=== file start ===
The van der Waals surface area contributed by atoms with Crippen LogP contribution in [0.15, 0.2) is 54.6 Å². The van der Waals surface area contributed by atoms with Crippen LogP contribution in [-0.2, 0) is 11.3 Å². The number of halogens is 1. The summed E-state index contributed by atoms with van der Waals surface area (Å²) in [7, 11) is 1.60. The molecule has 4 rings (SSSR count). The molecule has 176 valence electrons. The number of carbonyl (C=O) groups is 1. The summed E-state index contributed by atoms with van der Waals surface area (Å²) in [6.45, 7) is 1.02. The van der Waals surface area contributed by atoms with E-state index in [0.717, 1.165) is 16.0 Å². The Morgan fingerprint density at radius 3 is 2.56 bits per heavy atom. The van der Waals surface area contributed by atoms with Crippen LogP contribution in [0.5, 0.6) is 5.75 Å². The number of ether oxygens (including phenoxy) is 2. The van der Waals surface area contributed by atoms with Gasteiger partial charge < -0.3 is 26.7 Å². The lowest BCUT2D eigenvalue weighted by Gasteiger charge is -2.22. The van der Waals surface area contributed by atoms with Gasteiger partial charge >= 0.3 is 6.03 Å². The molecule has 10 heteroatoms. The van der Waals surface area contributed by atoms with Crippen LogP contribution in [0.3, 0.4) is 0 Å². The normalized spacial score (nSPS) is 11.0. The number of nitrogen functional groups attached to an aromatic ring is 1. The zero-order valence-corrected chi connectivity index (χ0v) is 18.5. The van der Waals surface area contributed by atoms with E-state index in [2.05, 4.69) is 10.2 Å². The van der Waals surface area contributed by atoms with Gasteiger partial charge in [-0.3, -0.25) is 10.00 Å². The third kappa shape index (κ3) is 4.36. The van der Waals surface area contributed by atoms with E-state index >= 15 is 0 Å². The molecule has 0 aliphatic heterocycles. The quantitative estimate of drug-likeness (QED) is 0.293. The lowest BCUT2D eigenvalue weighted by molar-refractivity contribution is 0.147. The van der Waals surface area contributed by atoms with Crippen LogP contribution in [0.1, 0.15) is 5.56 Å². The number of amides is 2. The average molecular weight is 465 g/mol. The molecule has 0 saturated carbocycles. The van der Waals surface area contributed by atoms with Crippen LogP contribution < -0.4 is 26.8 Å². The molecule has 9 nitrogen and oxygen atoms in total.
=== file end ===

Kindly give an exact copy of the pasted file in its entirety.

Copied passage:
The van der Waals surface area contributed by atoms with Crippen LogP contribution in [0.15, 0.2) is 54.6 Å². The van der Waals surface area contributed by atoms with Crippen LogP contribution in [-0.2, 0) is 11.3 Å². The number of halogens is 1. The summed E-state index contributed by atoms with van der Waals surface area (Å²) in [7, 11) is 1.60. The molecule has 4 rings (SSSR count). The molecule has 176 valence electrons. The number of carbonyl (C=O) groups is 1. The summed E-state index contributed by atoms with van der Waals surface area (Å²) in [6.45, 7) is 1.02. The van der Waals surface area contributed by atoms with E-state index in [0.717, 1.165) is 16.0 Å². The Morgan fingerprint density at radius 3 is 2.56 bits per heavy atom. The van der Waals surface area contributed by atoms with Crippen LogP contribution in [0.5, 0.6) is 5.75 Å². The number of ether oxygens (including phenoxy) is 2. The van der Waals surface area contributed by atoms with Gasteiger partial charge < -0.3 is 26.7 Å². The lowest BCUT2D eigenvalue weighted by Gasteiger charge is -2.22. The van der Waals surface area contributed by atoms with Gasteiger partial charge >= 0.3 is 6.03 Å². The molecule has 10 heteroatoms. The van der Waals surface area contributed by atoms with Crippen LogP contribution in [0.3, 0.4) is 0 Å². The normalized spacial score (nSPS) is 11.0. The number of nitrogen functional groups attached to an aromatic ring is 1. The zero-order valence-corrected chi connectivity index (χ0v) is 18.5. The van der Waals surface area contributed by atoms with E-state index in [2.05, 4.69) is 10.2 Å². The van der Waals surface area contributed by atoms with Gasteiger partial charge in [-0.3, -0.25) is 10.00 Å². The third kappa shape index (κ3) is 4.36. The van der Waals surface area contributed by atoms with E-state index >= 15 is 0 Å². The molecule has 0 aliphatic heterocycles. The quantitative estimate of drug-likeness (QED) is 0.293. The lowest BCUT2D eigenvalue weighted by molar-refractivity contribution is 0.147. The van der Waals surface area contributed by atoms with Crippen LogP contribution in [0.1, 0.15) is 5.56 Å². The number of amides is 2. The average molecular weight is 465 g/mol. The molecule has 0 saturated carbocycles. The van der Waals surface area contributed by atoms with Crippen LogP contribution < -0.4 is 26.8 Å². The molecule has 9 nitrogen and oxygen atoms in total.